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Ares, the Greek god of war, violence, and bloodshed, was the son of Zeus and Hera, the divine couple in Greek mythology.

Ares's relation to Zeus was that of a son. Zeus, the king of the gods, was his father. However, their connection was not portrayed extensively in the myths, as Ares often acted independently with his impulsive and bloodthirsty nature, contrasting with Zeus's strategic and wise demeanor.

Similarly, Ares's relation to Hera was that of a mother and son. Hera, as Zeus's wife and the queen of the gods, was his mother. Although their relationship wasn't a central focus, as Hera had her own roles and responsibilities centered around marriage and family, Ares embodied the violent aspects of warfare.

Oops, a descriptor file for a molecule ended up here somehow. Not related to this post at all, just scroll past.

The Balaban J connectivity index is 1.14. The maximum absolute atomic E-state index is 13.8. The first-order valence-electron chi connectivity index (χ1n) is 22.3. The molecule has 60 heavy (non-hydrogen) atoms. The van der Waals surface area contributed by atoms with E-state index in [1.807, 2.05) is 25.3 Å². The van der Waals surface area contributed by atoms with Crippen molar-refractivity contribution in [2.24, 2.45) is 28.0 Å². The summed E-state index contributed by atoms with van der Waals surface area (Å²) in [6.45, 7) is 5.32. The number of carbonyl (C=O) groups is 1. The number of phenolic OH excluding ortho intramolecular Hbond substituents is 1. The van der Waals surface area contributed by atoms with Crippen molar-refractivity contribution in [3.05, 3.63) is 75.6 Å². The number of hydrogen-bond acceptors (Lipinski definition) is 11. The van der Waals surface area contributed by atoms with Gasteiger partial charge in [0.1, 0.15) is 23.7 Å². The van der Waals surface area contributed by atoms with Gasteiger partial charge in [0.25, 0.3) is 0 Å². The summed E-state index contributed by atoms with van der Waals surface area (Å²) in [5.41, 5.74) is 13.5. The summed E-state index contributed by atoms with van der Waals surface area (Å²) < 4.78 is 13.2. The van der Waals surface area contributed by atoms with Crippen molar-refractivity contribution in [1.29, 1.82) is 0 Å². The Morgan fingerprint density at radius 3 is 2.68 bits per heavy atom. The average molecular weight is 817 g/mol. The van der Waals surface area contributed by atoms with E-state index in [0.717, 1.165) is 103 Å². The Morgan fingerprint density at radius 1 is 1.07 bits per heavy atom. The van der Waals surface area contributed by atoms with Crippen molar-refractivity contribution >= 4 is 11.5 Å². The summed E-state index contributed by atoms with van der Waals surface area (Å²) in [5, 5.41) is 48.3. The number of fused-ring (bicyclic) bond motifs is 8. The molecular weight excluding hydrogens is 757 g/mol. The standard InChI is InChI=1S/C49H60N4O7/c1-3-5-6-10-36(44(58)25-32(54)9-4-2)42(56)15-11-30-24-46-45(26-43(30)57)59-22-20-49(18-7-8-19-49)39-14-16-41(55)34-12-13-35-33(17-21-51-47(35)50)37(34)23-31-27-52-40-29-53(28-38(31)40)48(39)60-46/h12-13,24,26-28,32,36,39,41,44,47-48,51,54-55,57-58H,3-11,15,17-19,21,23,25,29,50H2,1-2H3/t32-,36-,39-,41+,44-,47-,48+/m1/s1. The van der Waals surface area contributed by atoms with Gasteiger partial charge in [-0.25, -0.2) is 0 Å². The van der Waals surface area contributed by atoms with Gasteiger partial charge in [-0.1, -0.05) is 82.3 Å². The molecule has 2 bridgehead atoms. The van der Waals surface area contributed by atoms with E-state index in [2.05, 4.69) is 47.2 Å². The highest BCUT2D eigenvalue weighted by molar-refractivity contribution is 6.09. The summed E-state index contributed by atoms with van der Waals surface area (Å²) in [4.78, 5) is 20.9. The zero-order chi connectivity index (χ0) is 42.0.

In essence, Ares, as the son of Zeus and Hera, had a complex dynamic with his parents. While he was their offspring, his independent nature and association with war set him apart, making his relationships with Zeus and Hera less prominent in Greek mythology.